• (2) Empirical track: The map of the factors affecting the arguer's decision is still too coarse-grained to provide effective guidance, and empirical verification is badly needed. We should tease out specific factors, to assess empirically (either by experiment or via ethnographic observation) what weight they have in the arguer's decision across different dialogical contexts and what kind of biases or distortions may also affect argumentative decision-making.13

  • (3) Computational track: We should design and test argumentation technologies explicitly inspired by cost–benefit considerations, possibly starting from well-defined and narrow domains where only few factors are likely to be relevant, and later on scaling up to open systems for complex, dynamic applications. The problems encountered and the results achieved will in turn provide indications on what is truly relevant for the decision-making of artificial arguers, as opposed to natural ones.

As mentioned, the road ahead is long, unexplored, and full of bifurcations. Nevertheless, the benefits of taking it far exceed its costs and dangers. Studying argumentation without considering the decision to argue is like reverse engineering a bicycle without understanding its purpose – a hopeless endeavour at its worst, a mere intellectual exercise at its best. Argumentation theories should have a higher aim, and they will need to keep the arguer's decisions in the loop to successfully hit the target.


1 This lack of interest may largely depend on the fact that ‘mainstream’ work on computational models of argument does not consider the dialogical or procedural aspects of argument much at all, but focuses its attention on the rather limited view of argumentation as a method for defeasible reasoning with inconsistent information. For instance, the otherwise excellent monograph by Besnard and Hunter (2008) provides a vivid illustration of this narrow research focus. Thus, strategic consideration of costs and benefits still remains ahead of much of the field, since the issue becomes relevant only after acknowledging argumentation as an essentially dialogical process, involving communication between multiple agents.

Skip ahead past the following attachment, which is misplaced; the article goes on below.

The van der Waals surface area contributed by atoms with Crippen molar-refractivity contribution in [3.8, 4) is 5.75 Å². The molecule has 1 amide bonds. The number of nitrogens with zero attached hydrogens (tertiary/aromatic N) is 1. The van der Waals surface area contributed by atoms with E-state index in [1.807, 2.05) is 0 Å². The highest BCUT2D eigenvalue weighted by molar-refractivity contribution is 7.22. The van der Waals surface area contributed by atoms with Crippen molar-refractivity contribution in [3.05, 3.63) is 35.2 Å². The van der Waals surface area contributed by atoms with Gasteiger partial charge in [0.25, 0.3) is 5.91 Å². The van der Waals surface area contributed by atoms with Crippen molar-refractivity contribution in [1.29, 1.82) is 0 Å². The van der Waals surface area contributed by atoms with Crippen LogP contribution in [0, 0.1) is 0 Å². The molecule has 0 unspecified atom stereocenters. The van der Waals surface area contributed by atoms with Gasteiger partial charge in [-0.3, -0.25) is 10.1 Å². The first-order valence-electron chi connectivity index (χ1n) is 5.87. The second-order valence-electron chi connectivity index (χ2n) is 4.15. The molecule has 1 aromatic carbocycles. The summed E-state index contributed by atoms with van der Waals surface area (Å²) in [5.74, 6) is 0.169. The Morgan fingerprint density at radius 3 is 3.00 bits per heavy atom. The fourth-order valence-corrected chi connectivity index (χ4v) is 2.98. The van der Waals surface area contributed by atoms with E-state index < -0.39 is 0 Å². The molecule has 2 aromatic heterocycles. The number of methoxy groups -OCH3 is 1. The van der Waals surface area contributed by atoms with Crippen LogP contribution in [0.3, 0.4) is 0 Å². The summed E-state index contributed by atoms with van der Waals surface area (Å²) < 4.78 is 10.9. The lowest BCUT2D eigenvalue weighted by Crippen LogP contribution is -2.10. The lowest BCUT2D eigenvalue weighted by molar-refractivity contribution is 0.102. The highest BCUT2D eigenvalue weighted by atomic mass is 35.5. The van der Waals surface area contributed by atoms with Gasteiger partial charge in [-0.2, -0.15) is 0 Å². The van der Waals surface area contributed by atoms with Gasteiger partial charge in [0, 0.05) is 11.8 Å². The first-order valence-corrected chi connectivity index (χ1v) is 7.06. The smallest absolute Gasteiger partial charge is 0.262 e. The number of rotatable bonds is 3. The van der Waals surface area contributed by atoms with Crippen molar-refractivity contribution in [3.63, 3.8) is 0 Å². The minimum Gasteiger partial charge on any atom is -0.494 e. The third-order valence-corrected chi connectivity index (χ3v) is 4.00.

2 Notably, Amgoud and Maudet (2002) are fully aware of this limitation in their work, and they freely admit the importance of extending similar considerations to resource-bounded agents:

  • Ideal agents compute (…) for free. But computation takes resources, and for instance spending too much time trying to determine the acceptability of an argument may be a poor strategy. What if the agent cannot conclude within the bound of the resources? (…) The role of strategy is even more crucial when taking into account the resource-bounded nature of agents’ (p. 406).

3 A survey of the literature in argumentation theories, illustrating both how widespread argumentative optimism is in general and some notable exceptions to it, is to be found in Paglieri (2009).

4 This is not a necessary distinction, insofar as both costs and dangers refer to negative utility and, in some circumstances, may even be difficult to tell apart in practice. However, we will endorse the distinction in this paper, since it is both useful for explanatory purposes, and nicely reflects different concerns arguers may have, when pondering the likely outcome of argumentation.

5 Clearly, expectations on likelihood will play a role again here: the probability that a given side benefit or collateral damage will be incurred by arguing is not necessarily 1, and arguers may take into account also this probabilistic factor in their cost–benefit analysis.

6 By definition, opportunity costs are negligible or even null for agents that do not have much else to do, aside from arguing. This is rarely the case with humans, but it could easily happen with software agents solely designed to argue in certain domains for a given set of purposes. Even in this case, however, it remains true that (i) these single-minded argumentative agents suffer direct costs due to argumentation and (ii) these costs increase over time – the longer the argument, the higher the costs.

7 Another exception to the law of constant benefits, which is independent from the type of dialogue, is the case where arguing provides the subject with some kind of desirable social exposure, e.g. it increases his reputation within a relevant social group. In similar cases, the social benefits of arguing are likely to increase over time, albeit the overall dynamics will not be linear – every audience will sooner or later tire to listen to even the most brilliant orator, and good speakers should know how to quit when their social image is at peak.